The Ontario election is over and the Government’s budget that promises tough times for the next three years has passed. The Government has introduced legislation that would freeze wages for selected organizations and non-unionized employees; it has also served notice on public sector unions that there is no money for compensation increases. This follows previous attempts at wage freezes that have now lasted over five years for some organizations.
All this negative news for employees and their representatives plus increasing pressure to work harder; clients’ increased demands for more services has created a tremendous amount of stress in the public sector.
This often leads to loss of confidence and trust in leadership that than impacts negatively on the employees’ commitment to the achievement of the organizations’ mission and strategic objectives. Some of the signs that commitment has deteriorated are:
Higher than usual attrition rates. Within this statistic look for the exodus of valued employees.
Increased absenteeism especially related to stress.
Increased “presenteeism” demonstrated by lowered productivity, increased complaints and a decrease in civility.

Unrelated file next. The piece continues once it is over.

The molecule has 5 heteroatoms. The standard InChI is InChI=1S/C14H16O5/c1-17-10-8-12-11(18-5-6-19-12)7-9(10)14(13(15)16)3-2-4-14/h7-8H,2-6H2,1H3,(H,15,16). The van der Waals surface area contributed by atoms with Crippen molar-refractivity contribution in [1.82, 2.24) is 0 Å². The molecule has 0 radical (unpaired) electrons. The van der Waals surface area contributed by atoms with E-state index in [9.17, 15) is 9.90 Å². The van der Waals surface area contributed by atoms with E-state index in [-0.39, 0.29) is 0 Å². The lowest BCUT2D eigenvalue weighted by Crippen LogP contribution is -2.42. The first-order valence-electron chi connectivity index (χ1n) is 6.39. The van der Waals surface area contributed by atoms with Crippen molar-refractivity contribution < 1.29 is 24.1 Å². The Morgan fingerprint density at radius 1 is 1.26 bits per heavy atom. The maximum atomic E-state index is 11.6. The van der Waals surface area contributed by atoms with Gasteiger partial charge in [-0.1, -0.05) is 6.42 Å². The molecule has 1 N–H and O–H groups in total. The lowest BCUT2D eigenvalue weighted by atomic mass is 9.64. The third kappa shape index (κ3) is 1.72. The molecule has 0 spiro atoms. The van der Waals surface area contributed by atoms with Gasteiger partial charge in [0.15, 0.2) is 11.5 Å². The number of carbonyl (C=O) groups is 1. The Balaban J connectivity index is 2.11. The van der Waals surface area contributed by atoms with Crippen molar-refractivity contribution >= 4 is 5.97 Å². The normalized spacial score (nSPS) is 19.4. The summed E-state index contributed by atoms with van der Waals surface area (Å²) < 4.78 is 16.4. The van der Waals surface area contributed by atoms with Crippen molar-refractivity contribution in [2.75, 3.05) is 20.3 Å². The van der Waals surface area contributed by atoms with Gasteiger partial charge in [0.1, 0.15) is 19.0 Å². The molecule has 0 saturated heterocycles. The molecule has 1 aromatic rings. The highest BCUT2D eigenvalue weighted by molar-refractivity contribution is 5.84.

Maintaining commitment may appear to be impossible under these circumstances. However, while you may not always be able to create a happy or positive workforce you can still significantly minimize the negativity by taking the following actions:
(Disclaimer: While every organization must determine what works best for them, here are some generic ideas that will help maintain commitment)
Communication. Without timely, frequent and honest communication that speaks specifically to employees and their representatives, there is little hope of retaining commitment. If a communication vacuum is created it will be filled with rumors, which generally paint a picture far worse than the reality.
Inclusion. A wise person once said “people don’t resist change: they resist change imposed on them”. Whatever plans are being created to manage the tough times, leaders should create opportunities for employees, and their representatives’, input. This inclusion will make change more acceptable and maintain commitment.
Recognition. Often during tough times recognition programs are eliminated or reduced to save money. There are many ways to recognize contributions made by employees that do not cost much. Develop opportunities consistent with the organizational culture to recognize contributions such as, public acknowledgement with something like free coffee, or acknowledgment in an all staff e-mail or other communication vehicles.
Development. Nothing says “I believe in you” as much as a developmental opportunity during difficult times. Again, these initiatives need not be costly. Assignments to grow an individual will have benefits for both the employee and the organization.
I am certain that there are other ways to keep commitment during tough times. The four suggestions listed above should be a good start. Do you have different ways of re-igniting commitment?
Angelo M. Pesce